The sight of Gibraltar, fondly nicknamed ‘The Rock’ after the 1,398-foot high limestone rock foundation that has awed mariners and sailors since the time of the Ancient Greeks, is one which continues to evoke powerful feelings in those who set eyes upon it even now, more than 3,000-years later.
Located near the south-western tip of Europe on the Iberian Peninsula, Gibraltar is a place with a maritime heritage that few other such locations in the world can equal. Former glories and nostalgia from the old days of empire have little bearing on Gibraltar’s relevance today, however – in so competitive a globalised world, there is no room for such sentiment. Where once the peninsula’s value was entirely military in nature, serving as a bristling naval fortress and defensive gateway into and out of the Mediterranean, today, Gibraltar’s strategic usefulness is built upon its considerable commercial value.
It is perhaps only natural how, in keeping with The Rock’s unique history, Gibraltar remains a magnet for maritime traffic. Gibraltar is a bustling hive of commercial activity and a fast-growing tourism hub, but it is thanks to the same quirk of geography that once made it so coveted a military asset that has seen the territory grow to become a prime location for bunkering – the principal activity for which the Port of Gibraltar is best known. Great volumes of maritime traffic pass through the Strait of Gibraltar as they set sail for the world’s arterial shipping lanes, and of this passing traffic, somewhere in the region of 9,000 ships call into port with over 63% of those for bunkering.
“Gibraltar is a bustling commercial centre, and with approximately 60,000 vessels transiting the Strait of Gibraltar each year, of which approximately 15% call into the port, the Rock has developed into a major bunkering port – the largest in the Mediterranean,” said Bob Sanguinetti, the CEO of Gibraltar Port Authority and Captain of the Port of Gibraltar. He continued: “Gibraltar is a maritime ‘Centre of Excellence’, located at a crossroads between the Mediterranean and Atlantic shipping lanes. The Port of Gibraltar is ideally placed to provide a wide range of services to vessels of all sizes and types, including bunkering, crew changes, hull cleaning, surveys, provision of stores and spares, among others – and with over 245 million gross tonnes of vessel calls per year, this is clearly the case.”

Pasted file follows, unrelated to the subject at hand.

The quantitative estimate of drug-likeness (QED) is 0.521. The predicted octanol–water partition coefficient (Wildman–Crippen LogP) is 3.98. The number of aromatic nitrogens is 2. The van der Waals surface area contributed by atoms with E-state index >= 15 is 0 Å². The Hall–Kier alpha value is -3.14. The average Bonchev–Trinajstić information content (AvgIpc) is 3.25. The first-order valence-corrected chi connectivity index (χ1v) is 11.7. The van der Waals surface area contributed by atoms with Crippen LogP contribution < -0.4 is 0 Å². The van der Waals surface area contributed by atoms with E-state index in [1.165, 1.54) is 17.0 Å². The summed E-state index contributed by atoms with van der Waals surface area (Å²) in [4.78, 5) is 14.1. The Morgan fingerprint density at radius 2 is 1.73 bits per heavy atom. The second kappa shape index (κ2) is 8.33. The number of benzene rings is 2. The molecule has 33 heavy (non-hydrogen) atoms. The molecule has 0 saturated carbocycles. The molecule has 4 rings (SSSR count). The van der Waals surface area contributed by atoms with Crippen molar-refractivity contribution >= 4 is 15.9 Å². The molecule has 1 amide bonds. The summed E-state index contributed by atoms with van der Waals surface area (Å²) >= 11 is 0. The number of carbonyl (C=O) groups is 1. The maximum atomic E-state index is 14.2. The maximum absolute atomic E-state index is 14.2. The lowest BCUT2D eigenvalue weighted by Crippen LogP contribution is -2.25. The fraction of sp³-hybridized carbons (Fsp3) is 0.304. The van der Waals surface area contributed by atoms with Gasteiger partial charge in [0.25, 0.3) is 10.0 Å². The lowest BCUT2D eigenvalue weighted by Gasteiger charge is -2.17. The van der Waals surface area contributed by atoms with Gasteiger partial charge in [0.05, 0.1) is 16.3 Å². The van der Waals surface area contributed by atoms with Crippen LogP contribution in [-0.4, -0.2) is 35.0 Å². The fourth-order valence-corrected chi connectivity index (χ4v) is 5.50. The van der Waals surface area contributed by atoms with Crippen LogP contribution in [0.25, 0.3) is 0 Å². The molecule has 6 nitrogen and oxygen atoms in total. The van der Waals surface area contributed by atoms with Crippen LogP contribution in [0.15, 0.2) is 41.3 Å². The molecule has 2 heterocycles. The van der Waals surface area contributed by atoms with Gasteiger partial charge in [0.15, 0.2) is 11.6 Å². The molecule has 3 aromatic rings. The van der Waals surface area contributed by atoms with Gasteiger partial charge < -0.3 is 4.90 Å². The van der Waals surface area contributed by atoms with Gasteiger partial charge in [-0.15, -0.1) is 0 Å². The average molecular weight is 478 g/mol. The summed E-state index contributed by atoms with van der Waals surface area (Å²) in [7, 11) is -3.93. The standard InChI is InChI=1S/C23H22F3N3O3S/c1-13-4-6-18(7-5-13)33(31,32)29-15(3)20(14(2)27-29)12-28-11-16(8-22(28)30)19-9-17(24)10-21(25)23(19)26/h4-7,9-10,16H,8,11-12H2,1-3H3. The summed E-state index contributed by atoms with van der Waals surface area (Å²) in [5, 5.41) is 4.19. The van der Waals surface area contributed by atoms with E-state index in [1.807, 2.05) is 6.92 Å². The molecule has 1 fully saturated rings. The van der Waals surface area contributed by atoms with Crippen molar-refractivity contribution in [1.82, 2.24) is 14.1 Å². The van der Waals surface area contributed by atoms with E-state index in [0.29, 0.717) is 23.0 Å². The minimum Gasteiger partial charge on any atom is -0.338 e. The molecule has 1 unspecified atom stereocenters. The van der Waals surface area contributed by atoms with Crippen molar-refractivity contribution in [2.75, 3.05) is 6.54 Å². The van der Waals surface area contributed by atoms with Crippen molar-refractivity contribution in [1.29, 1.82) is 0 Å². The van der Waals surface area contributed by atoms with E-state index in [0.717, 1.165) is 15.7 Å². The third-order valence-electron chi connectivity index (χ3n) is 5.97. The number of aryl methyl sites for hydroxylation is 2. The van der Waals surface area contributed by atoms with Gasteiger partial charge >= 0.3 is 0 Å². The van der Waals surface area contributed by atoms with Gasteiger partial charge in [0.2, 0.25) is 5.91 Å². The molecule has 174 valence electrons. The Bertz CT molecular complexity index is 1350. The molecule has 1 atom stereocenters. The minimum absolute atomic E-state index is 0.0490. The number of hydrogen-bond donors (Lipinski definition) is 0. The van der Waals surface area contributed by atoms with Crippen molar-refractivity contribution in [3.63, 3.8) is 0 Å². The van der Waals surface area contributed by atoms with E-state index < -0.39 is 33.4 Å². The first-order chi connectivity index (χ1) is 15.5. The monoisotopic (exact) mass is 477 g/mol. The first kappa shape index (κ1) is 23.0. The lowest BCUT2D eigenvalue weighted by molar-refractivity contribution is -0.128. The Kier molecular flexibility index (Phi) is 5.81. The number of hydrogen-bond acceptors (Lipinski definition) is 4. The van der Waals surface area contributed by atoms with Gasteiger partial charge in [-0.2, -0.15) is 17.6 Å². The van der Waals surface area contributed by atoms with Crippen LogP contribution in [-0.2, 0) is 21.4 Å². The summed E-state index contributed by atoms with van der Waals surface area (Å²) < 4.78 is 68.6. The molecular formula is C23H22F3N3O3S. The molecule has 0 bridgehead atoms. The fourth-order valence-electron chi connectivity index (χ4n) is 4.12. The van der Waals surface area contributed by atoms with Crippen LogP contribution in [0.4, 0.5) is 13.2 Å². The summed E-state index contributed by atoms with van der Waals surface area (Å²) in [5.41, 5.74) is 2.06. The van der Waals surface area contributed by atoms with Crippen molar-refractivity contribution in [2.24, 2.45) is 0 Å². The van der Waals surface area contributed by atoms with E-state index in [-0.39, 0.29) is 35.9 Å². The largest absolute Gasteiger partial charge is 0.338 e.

Even in spite of the slowdown in global economic activity and the overcapacity of cargo shipping which continues to blight the sector, it is telling that in 2016 the Gibraltar Port Authority (GPA) reported an increase in the number of vessels calling at port for the second successive year – a doubly impressive achievement, taking into account the stiff competition from rival ports in the region. This positive trend doesn’t only reflect the number of vessels calling to bunker, however, but also the sharp rise in the number of visiting cruise ships and super yachts: clear evidence that a far-reaching marketing campaign designed to increase tourism numbers, and a number of multi-million-dollar investments aimed at modernising and upgrading Gibraltar’s amenities and attractions have borne fruit.
On this, Sanguinetti said: “An increasing number of superyachts have taken advantage of the new berths at the recently commissioned Mid Harbour Marina to extend their stay on the Rock. The GPA also recorded a rise in ship-to-ship transfers in the bay, off-port limit transfers, and in occupancy rates at the Eastern Anchorage. The challenge will be to continue the growth trend, and an aggressive marketing campaign and direct engagement with ship owners to better understand their needs, will continue throughout 2017 to ensure that the Port of Gibraltar keeps providing the best possible support to the shipping community.”